Chapter Six

Fitting Hoof Boots

Chapter Seven

Booting Different Sized Horses

Chapter Eight

Using Hoof Boots for Rehabilitation

Riding in mud with hoof boots

Lots of barefoot horses benefit from the use of modern hoof boots, especially through the transitionary phase [after de shoeing] and sometimes beyond.

Hoof boots not only give total protection to the sole of the barefoot horse, but with the use of specialist pads inside the boots, replicate the support and feedback that the horse would receive when worked barefoot on good going.

Muddy conditions

However, not all hoof boots are alike, and you may find that if your hoof boots get ‘sucked’ off the hoof in muddy conditions, or that mud renders the fixings dangerous or inferior or causes rubs due to debris entering the boot, you may need a different type of hoof boot.

Here are our top tips for selecting a hoof boot that may used in muddy conditions-

  1. You may need to upgrade from a leisure hoof boot to one designed more for performance - e.g something that has a secure, close fit for faster work, such as a Renegade, may be preferable to a more basic hoof boot like a Cavallo Simple.
  2. Go for a boot with as few fixings as possible. The Easyboot Glove, for example, ‘stretches’ over the hoof and clings to the wall like a second skin - it has no external fixings to come undone or get clogged up with grass and mud. Something with a buckle system like the Easyboot Epic, while a very secure boot, may be trickier to manipulate by the owner in muddy conditions.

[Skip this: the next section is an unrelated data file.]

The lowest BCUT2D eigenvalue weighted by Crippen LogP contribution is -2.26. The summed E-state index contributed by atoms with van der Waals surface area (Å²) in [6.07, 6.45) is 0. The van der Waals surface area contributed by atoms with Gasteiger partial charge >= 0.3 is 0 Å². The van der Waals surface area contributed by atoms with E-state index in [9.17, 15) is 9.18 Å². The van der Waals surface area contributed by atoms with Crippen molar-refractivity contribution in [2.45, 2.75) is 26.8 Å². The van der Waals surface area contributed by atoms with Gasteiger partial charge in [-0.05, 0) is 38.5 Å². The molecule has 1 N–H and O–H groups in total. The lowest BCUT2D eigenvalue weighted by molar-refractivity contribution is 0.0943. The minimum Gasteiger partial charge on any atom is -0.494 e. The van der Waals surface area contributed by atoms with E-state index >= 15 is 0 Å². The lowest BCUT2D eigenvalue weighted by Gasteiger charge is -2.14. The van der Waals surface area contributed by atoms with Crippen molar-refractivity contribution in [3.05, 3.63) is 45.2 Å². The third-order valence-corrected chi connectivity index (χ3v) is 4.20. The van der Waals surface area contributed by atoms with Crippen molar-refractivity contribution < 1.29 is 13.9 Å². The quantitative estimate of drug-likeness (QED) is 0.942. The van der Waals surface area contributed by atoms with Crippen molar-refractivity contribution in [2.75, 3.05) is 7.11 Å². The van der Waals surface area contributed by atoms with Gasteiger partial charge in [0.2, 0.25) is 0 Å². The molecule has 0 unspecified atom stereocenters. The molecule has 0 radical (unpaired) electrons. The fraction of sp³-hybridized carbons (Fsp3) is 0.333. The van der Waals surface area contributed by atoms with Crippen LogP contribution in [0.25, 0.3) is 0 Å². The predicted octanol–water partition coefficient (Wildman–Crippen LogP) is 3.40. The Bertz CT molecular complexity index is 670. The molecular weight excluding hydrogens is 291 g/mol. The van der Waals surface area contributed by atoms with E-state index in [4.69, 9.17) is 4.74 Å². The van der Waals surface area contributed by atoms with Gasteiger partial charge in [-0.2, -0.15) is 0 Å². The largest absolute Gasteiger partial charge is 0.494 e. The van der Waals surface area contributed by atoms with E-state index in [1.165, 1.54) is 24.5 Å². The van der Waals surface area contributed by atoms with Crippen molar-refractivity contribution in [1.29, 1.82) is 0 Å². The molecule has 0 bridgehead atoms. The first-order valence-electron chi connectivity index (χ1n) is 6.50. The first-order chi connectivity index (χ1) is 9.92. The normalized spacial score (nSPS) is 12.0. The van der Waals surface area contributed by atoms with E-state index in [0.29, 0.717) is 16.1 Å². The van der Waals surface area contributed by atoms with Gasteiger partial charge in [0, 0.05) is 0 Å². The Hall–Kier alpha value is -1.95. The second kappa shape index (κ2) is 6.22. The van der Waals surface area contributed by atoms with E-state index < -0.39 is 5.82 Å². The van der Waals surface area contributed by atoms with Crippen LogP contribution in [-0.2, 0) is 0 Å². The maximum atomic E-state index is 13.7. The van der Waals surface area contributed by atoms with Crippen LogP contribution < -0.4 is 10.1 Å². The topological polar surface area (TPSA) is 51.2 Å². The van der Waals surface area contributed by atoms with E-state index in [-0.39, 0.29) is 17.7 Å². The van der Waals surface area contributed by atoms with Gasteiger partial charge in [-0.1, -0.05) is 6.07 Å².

3. Don’t discount Velcro (hook and loop) systems. Whilst it is fair to say that a simple boot like the Easyboot Trail or the Cavallo Trek may become over-faced in mud, something like the Easyboot Transition may fair better, as its Velcro fastenings are industrial strength, and more complex.
  4. Look for a hoof boot with a high top - something like the Floating Trainer boot is a good example, as it has a secure gaiter and a neoprene 'sock' liner. A hoof boot that secures above the hair line of the coronet is less likely to have debris and mud drop inside the boot than a more basic leisure boot.
  5. Some hoof boots may be worn with studs for extra grip in wetter conditions; check with the manufacturer.

Finally, do dry and clean your boots after use, and try to brush out any dried mud from the boot itself and the fixings. Make sure the boots are a close fit to the horse’s hoof, as if they are a little loose, riding in mud could become dangerous if the mud’s suction causes them to twist.